FROM THIS EPISODE
You may not think the Secretary of Agriculture has anything to do with you. But everything related to food in this country — down to the cost of produce at the market and the price of a steak dinner at your favorite restaurant — falls under the purview of the Ag secretary. The President has chosen former governor of Georgia, Sonny Perdue, to carry out his new agenda in the wake of this week’s hotly contested withdrawal from the Paris Treaty. We called Harvest Public Media’s Investigations Editor, Peggy Lowe, to find out how rural America is reacting to the big changes coming to crop subsidies, immigration, school nutrition programs, food stamps and more.
The last time we spoke with the world’s most famous butcher, Dario Cecchini, he shared his story of abandoning his dream of becoming a veterinarian to enter the family business. Antica Macelleria Cecchini in the small Tuscan village of Panzano is a destination for epicures who revere nose-to-tail cooking. Cecchini now has an ambitious new concept in the works. Inspired by a recent trip to Brazil, he plans to turn frequently overlooked forequarter cuts into delicious — yet affordable — dishes like Chianti ramen. The highly anticipated Cecchini Panini will open its doors in March of 2018.
Man, meat, fire. What could be more primal than the act of grilling a steak? For that, we turn to Richard H. Turner. He’s the co-owner of Turner & George, a rare breed meat merchant based in London, and the executive chef of Hawksmoor. In 2015, he took home the city prize for best steak. Get tips from Mr. Meatopia himself for everything from barbecuing to butchering bovines, buying quality cuts of beef and recipes in his newly published “PRIME: The Beef Cookbook.”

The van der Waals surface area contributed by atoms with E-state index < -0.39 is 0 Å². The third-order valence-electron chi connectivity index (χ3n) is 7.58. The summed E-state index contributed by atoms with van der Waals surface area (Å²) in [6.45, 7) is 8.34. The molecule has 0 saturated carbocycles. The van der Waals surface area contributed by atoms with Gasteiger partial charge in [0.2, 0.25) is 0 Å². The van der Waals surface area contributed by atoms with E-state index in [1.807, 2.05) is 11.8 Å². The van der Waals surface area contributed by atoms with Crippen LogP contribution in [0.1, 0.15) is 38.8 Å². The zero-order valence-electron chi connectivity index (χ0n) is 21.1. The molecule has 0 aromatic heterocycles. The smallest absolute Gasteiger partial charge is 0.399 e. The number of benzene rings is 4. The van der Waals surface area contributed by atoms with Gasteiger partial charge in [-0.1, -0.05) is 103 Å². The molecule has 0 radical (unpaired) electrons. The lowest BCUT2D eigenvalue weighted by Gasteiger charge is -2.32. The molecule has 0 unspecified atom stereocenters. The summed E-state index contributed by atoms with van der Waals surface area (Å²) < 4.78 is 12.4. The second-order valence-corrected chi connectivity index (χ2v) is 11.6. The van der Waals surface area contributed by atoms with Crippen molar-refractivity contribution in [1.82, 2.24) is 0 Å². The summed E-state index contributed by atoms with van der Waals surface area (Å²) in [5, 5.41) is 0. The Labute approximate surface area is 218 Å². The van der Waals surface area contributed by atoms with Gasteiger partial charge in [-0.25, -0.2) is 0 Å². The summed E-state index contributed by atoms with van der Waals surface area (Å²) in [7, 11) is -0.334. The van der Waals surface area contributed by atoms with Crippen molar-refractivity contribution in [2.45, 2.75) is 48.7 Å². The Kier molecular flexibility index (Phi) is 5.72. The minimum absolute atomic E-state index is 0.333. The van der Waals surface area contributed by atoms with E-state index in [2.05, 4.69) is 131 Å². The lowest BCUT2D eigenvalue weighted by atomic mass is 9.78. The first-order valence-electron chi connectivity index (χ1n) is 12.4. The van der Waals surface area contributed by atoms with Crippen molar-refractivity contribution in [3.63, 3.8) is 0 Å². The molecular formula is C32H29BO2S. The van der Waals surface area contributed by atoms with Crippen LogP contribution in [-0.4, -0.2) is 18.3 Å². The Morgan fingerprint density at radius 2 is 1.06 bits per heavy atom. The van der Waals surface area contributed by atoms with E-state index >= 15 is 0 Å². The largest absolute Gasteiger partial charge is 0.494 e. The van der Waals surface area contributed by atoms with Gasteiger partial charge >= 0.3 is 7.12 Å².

Richard H. Turner
In the 1970s, making smoked salmon mousse was a snap. A touch of cream, a little salmon, plus a few drops of liquid smoke. But in much of the barbecue community, the smoky liquid fix is considered sacrilege. Bottles of the flavoring agent have been on the market since 1898, but this quick fix is the antithesis to the “low and slow” ethos preached by barbecue purists. Food writer Matthew Sedacca delves into the history and controversy associated with liquid smoke for Eater.
There’s no shortage of Sichuan restaurants in the San Gabriel Valley, where a new host of trendy hotspots offers more options to adventurous eaters than just the tongue-numbing, ma la sensation found at places like Chengdu Taste or Szechuan Impression. This week, LA Times food critic Jonathan Gold sits down to a 9-course tasting tour at Chengdu Impression, the newest outpost of a Chinese restaurant group based in Sichuan’s capital city. Read his full LA Times review here.
Panda dumpling. (Photo courtesy of Sichuan Impression)
Chengdu Impression: 21 East Huntington Drive, Arcadia, CA 91006 | (626) 462-9999